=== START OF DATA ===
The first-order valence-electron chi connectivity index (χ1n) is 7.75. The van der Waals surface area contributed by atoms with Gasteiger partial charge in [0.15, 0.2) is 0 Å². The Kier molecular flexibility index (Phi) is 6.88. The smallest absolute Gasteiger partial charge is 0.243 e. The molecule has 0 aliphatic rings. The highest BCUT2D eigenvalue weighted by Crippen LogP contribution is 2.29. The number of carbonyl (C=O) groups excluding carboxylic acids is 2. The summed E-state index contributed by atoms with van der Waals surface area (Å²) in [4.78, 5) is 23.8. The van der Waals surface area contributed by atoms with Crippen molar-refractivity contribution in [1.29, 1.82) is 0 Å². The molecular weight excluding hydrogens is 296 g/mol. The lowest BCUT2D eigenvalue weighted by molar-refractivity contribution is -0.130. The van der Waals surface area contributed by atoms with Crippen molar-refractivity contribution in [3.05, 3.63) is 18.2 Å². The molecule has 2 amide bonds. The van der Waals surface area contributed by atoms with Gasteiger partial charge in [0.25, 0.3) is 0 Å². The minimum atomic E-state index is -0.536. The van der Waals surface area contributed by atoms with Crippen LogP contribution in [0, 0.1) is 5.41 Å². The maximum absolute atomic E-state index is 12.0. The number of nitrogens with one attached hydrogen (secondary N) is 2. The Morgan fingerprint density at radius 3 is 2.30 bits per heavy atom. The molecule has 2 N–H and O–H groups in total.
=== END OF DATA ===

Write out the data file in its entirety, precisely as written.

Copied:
The first-order valence-electron chi connectivity index (χ1n) is 7.75. The van der Waals surface area contributed by atoms with Gasteiger partial charge in [0.15, 0.2) is 0 Å². The Kier molecular flexibility index (Phi) is 6.88. The smallest absolute Gasteiger partial charge is 0.243 e. The molecule has 0 aliphatic rings. The highest BCUT2D eigenvalue weighted by Crippen LogP contribution is 2.29. The number of carbonyl (C=O) groups excluding carboxylic acids is 2. The summed E-state index contributed by atoms with van der Waals surface area (Å²) in [4.78, 5) is 23.8. The van der Waals surface area contributed by atoms with Crippen molar-refractivity contribution in [1.29, 1.82) is 0 Å². The molecular weight excluding hydrogens is 296 g/mol. The lowest BCUT2D eigenvalue weighted by molar-refractivity contribution is -0.130. The van der Waals surface area contributed by atoms with Crippen molar-refractivity contribution in [3.05, 3.63) is 18.2 Å². The molecule has 2 amide bonds. The van der Waals surface area contributed by atoms with Gasteiger partial charge in [0.25, 0.3) is 0 Å². The minimum atomic E-state index is -0.536. The van der Waals surface area contributed by atoms with Crippen LogP contribution in [0, 0.1) is 5.41 Å². The maximum absolute atomic E-state index is 12.0. The number of nitrogens with one attached hydrogen (secondary N) is 2. The Morgan fingerprint density at radius 3 is 2.30 bits per heavy atom. The molecule has 2 N–H and O–H groups in total.